Running the insurance side of the practice effectively means systems, habits and follow-up. There’s just no other way around it. You are a piece of a larger pie that is called “revenue cycle management.” While we don’t use this term as frequently as the medical world does, it’s a perfect description of an insurance coordinator’s job.
Let’s look at the steps to put into place:
1. Verification of eligibility and benefits
- Patients should have valid insurance information on file. You can only make this happen if you check the eligibility for all patients. 48 hours prior to the appointment is recommended.
- Benefits should be updated if the plan differs from the previous year.
- Use your software to make this task as automated as possible.
2. Communication among the entire team
- If a patient will reach their yearly benefit, then plan to discuss financial options.
- Will a procedure not be covered? Inform the patient prior to treatment.
- Notification of patient expense is necessary to earn and keep the patient’s trust in your practice.
3. Submit your claims daily
- Utilize your software to send your claims on their way. The faster they’re sent, the faster they’re paid.
- Use electronic attachments for images, narratives, primary insurance EOBs and to send in requested additional information.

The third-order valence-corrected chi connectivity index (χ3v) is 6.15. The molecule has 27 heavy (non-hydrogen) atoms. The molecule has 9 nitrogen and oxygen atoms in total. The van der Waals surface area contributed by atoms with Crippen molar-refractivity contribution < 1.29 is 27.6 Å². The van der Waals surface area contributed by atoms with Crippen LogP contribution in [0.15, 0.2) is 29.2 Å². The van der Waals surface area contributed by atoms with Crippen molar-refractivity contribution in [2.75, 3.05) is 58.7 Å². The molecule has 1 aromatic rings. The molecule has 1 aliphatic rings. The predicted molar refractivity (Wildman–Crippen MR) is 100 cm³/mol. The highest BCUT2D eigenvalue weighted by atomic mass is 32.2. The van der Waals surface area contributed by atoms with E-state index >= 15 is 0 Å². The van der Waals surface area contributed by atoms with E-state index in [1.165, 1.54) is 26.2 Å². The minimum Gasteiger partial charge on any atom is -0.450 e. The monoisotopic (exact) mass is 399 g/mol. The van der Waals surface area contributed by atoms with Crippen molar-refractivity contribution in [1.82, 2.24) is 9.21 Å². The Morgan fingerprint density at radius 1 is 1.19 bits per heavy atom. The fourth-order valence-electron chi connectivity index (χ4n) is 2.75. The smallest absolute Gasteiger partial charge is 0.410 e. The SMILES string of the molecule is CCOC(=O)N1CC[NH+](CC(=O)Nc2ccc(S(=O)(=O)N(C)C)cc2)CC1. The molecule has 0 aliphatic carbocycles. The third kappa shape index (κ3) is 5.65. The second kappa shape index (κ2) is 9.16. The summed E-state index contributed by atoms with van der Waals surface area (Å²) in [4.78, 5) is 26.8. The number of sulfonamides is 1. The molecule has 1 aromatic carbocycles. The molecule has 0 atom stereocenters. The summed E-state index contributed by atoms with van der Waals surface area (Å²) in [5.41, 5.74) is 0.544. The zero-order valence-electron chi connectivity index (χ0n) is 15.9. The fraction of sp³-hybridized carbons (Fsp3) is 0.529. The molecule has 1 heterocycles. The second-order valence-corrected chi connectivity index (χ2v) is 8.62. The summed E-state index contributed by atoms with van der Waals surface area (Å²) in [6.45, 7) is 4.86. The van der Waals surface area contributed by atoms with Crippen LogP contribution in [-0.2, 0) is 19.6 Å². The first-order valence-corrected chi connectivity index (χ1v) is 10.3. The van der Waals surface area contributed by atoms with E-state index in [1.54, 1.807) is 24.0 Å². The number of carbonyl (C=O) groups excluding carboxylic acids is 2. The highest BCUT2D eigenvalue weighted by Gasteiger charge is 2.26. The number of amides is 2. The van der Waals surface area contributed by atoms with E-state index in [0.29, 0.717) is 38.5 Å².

4. Managing insurance payments and writeoffs
- Reconcile your checks and electronic payments as often as possible. This is your cash flow.
- Manage your write-offs by verifying that the accurate in-network fee schedule was used.
- Write-offs are a great way to lose money. Check and double-check their need.
5. Insurance receivables management
- Review the claims transmission report on a daily basis. Quick denials can be found here and are often easily correctable.
- Insurance aging reports should be run and reviewed at least bi-weekly. If you are in clean-up mode then every two days is necessary until you catch up.
Does this seem like many steps to you? Honestly, it is. You have software to make it easier but there is still considerable effort and brain power needed to keep your insurance system humming along.
As these systems become habit, you’ll notice that insurance revenue will increase and become more regular. If it becomes irregular, then you have a breakdown in the process. Review the steps above to ensure that your system can go back to being efficient and profitable.